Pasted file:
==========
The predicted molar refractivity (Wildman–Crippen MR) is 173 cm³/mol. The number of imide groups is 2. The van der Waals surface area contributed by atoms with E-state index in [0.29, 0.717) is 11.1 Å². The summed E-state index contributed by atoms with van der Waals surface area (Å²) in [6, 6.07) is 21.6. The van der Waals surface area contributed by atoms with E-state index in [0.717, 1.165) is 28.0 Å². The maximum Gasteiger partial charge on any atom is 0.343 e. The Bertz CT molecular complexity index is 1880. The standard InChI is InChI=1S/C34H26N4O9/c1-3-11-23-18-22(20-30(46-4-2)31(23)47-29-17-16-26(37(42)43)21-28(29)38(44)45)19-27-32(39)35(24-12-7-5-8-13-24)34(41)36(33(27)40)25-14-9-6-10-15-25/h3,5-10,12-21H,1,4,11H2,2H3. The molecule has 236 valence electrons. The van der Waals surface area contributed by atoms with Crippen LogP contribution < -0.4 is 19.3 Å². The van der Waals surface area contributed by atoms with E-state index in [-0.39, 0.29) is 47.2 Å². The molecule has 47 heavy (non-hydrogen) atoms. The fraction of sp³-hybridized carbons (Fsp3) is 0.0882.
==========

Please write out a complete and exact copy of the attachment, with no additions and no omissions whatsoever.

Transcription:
The predicted molar refractivity (Wildman–Crippen MR) is 173 cm³/mol. The number of imide groups is 2. The van der Waals surface area contributed by atoms with E-state index in [0.29, 0.717) is 11.1 Å². The summed E-state index contributed by atoms with van der Waals surface area (Å²) in [6, 6.07) is 21.6. The van der Waals surface area contributed by atoms with E-state index in [0.717, 1.165) is 28.0 Å². The maximum Gasteiger partial charge on any atom is 0.343 e. The Bertz CT molecular complexity index is 1880. The standard InChI is InChI=1S/C34H26N4O9/c1-3-11-23-18-22(20-30(46-4-2)31(23)47-29-17-16-26(37(42)43)21-28(29)38(44)45)19-27-32(39)35(24-12-7-5-8-13-24)34(41)36(33(27)40)25-14-9-6-10-15-25/h3,5-10,12-21H,1,4,11H2,2H3. The molecule has 236 valence electrons. The van der Waals surface area contributed by atoms with Crippen LogP contribution < -0.4 is 19.3 Å². The van der Waals surface area contributed by atoms with E-state index in [-0.39, 0.29) is 47.2 Å². The molecule has 47 heavy (non-hydrogen) atoms. The fraction of sp³-hybridized carbons (Fsp3) is 0.0882.